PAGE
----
• Group projects
• Video recording a presentation
• Practice presentation
• Watch and learn by sharing information.

For guidance or training on how to use the library’s presentation equipment, please contact Rosanne Rumstay (348-2106) in Rodgers Library.

Evidence Based Databases – Nursing & Allied Health

Nursing and Health Sciences Resources available from UA Libraries that addresses ………..

What is Evidence Based?
Which databases cover Evidence based articles?
Who can use the evidence based resources?
What is a systematic review?

The Joanna Briggs Institute’s Evidence Based Practice database of systematic reviews and Cochrane Library are available and they complement each other to investigate the evidenced based literature in the field. UA Libraries now subscribes to both resources.

Joanna Briggs Institute (JBI) on OVID
JBI’s evidence-based practice model is considered a benchmark in the healthcare industry—encouraging healthcare professionals to implement an effective evidence-based practice program to provide the best possible patient care. It provides a detailed searching demonstration of this resource and includes information on the subject based nodes along with a review of the seven different publication types (including Best Practice Information Sheets, Evidence–Based Recommended Practices and Consumer Information Sheets) that can be used immediately to inform treatment and guide practice.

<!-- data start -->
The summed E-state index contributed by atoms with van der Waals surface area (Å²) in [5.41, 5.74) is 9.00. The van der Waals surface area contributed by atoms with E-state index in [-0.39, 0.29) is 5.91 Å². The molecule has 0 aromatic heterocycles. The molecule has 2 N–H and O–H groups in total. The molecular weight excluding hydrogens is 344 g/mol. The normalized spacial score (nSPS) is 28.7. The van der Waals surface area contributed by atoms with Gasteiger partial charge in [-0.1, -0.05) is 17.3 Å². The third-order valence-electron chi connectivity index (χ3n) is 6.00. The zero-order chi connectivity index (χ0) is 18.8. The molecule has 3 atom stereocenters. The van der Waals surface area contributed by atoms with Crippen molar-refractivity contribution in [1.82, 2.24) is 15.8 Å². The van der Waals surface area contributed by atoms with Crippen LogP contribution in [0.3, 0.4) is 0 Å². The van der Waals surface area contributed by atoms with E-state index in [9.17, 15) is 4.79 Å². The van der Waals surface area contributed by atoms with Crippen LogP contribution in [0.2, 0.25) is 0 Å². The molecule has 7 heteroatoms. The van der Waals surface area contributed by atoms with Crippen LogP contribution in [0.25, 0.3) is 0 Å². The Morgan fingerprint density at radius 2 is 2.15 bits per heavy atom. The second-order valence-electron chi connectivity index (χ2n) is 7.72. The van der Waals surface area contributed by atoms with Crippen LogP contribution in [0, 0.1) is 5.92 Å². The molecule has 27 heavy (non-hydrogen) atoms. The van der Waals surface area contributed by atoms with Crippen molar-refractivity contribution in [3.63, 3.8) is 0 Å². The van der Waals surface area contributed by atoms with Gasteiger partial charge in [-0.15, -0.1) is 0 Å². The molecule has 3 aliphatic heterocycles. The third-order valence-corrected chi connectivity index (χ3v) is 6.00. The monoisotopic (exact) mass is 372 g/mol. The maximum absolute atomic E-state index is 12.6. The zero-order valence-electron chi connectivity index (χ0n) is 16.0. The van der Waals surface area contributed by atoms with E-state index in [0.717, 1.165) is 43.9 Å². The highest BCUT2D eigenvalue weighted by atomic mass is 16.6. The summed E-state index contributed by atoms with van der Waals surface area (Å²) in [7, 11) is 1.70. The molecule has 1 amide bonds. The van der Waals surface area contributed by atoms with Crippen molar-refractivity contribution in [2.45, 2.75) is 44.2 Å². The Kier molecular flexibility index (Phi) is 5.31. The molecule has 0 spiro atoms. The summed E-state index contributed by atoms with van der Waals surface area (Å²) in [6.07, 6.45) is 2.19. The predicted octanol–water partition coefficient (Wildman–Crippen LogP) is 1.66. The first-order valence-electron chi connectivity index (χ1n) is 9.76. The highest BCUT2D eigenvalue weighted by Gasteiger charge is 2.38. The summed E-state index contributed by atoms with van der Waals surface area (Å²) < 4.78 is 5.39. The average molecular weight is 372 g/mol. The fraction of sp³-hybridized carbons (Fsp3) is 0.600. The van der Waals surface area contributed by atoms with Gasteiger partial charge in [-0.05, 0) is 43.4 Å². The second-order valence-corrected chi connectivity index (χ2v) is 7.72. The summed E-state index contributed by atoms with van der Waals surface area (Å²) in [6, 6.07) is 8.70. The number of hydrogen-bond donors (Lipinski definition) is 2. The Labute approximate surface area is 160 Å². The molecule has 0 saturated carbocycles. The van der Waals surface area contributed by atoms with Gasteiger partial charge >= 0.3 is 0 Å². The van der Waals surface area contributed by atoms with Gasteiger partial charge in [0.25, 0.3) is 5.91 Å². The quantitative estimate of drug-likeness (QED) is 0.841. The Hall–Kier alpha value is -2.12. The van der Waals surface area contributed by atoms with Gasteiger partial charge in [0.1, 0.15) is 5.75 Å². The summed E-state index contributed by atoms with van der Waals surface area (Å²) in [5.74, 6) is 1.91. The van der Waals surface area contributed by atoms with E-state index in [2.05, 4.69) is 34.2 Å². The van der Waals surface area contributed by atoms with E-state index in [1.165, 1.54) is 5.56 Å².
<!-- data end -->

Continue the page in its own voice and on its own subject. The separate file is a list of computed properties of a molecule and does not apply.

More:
Cochrane Library
Cochrane Collection Plus is the most comprehensive collection of databases from the Cochrane Library. This is an essential source of high quality health care data for providers, patients and those responsible for researching, teaching, funding and administrating at all levels of the medical profession. Cochrane Collection Plus combines the NHS Economic Evaluation Database (NHS EED) and Health Technology Assessments (HTA) with the Cochrane Database of Systematic Reviews (CDSR), Database of Abstracts of Reviews of Effects (DARE) and Cochrane Central Register of Controlled Trials. Systematic reviews are found in two of these databases: the Cochrane Database of Systematic Reviews (CDSR) and the Database of Abstracts of Reviews of Effectiveness (DARE).

Abundance of Desktop Computers